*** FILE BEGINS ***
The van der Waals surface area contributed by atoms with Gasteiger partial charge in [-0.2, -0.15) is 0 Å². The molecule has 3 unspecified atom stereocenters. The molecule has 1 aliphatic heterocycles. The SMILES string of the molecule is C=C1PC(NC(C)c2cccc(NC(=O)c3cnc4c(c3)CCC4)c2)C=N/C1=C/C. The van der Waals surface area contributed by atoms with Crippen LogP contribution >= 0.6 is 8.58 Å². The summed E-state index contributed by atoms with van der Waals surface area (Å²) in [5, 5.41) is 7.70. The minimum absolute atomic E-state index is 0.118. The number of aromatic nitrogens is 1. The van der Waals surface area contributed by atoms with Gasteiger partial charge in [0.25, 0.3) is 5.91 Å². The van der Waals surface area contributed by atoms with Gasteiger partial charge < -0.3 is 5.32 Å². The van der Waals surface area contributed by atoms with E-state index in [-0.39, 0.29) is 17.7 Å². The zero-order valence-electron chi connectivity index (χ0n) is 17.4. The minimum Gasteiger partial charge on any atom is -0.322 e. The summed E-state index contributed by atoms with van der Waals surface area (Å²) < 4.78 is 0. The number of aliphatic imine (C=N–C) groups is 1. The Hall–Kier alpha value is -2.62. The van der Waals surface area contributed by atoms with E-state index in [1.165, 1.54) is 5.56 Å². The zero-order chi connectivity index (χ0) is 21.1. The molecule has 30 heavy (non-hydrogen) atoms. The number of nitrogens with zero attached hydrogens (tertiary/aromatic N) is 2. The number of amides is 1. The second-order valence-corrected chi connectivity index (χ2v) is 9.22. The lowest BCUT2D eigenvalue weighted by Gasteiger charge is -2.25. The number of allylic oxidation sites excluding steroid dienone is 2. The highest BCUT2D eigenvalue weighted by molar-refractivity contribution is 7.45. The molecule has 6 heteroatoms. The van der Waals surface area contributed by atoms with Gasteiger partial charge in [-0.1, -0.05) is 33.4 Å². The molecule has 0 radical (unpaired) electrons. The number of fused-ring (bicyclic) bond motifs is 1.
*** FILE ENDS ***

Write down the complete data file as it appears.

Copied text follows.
The van der Waals surface area contributed by atoms with Gasteiger partial charge in [-0.2, -0.15) is 0 Å². The molecule has 3 unspecified atom stereocenters. The molecule has 1 aliphatic heterocycles. The SMILES string of the molecule is C=C1PC(NC(C)c2cccc(NC(=O)c3cnc4c(c3)CCC4)c2)C=N/C1=C/C. The van der Waals surface area contributed by atoms with Crippen LogP contribution >= 0.6 is 8.58 Å². The summed E-state index contributed by atoms with van der Waals surface area (Å²) in [5, 5.41) is 7.70. The minimum absolute atomic E-state index is 0.118. The number of aromatic nitrogens is 1. The van der Waals surface area contributed by atoms with Gasteiger partial charge in [0.25, 0.3) is 5.91 Å². The van der Waals surface area contributed by atoms with Gasteiger partial charge < -0.3 is 5.32 Å². The van der Waals surface area contributed by atoms with E-state index in [-0.39, 0.29) is 17.7 Å². The zero-order valence-electron chi connectivity index (χ0n) is 17.4. The minimum Gasteiger partial charge on any atom is -0.322 e. The summed E-state index contributed by atoms with van der Waals surface area (Å²) < 4.78 is 0. The number of aliphatic imine (C=N–C) groups is 1. The Hall–Kier alpha value is -2.62. The van der Waals surface area contributed by atoms with E-state index in [1.165, 1.54) is 5.56 Å². The zero-order chi connectivity index (χ0) is 21.1. The molecule has 30 heavy (non-hydrogen) atoms. The number of nitrogens with zero attached hydrogens (tertiary/aromatic N) is 2. The number of amides is 1. The second-order valence-corrected chi connectivity index (χ2v) is 9.22. The lowest BCUT2D eigenvalue weighted by Gasteiger charge is -2.25. The number of allylic oxidation sites excluding steroid dienone is 2. The highest BCUT2D eigenvalue weighted by molar-refractivity contribution is 7.45. The molecule has 6 heteroatoms. The van der Waals surface area contributed by atoms with Gasteiger partial charge in [-0.1, -0.05) is 33.4 Å². The molecule has 0 radical (unpaired) electrons. The number of fused-ring (bicyclic) bond motifs is 1.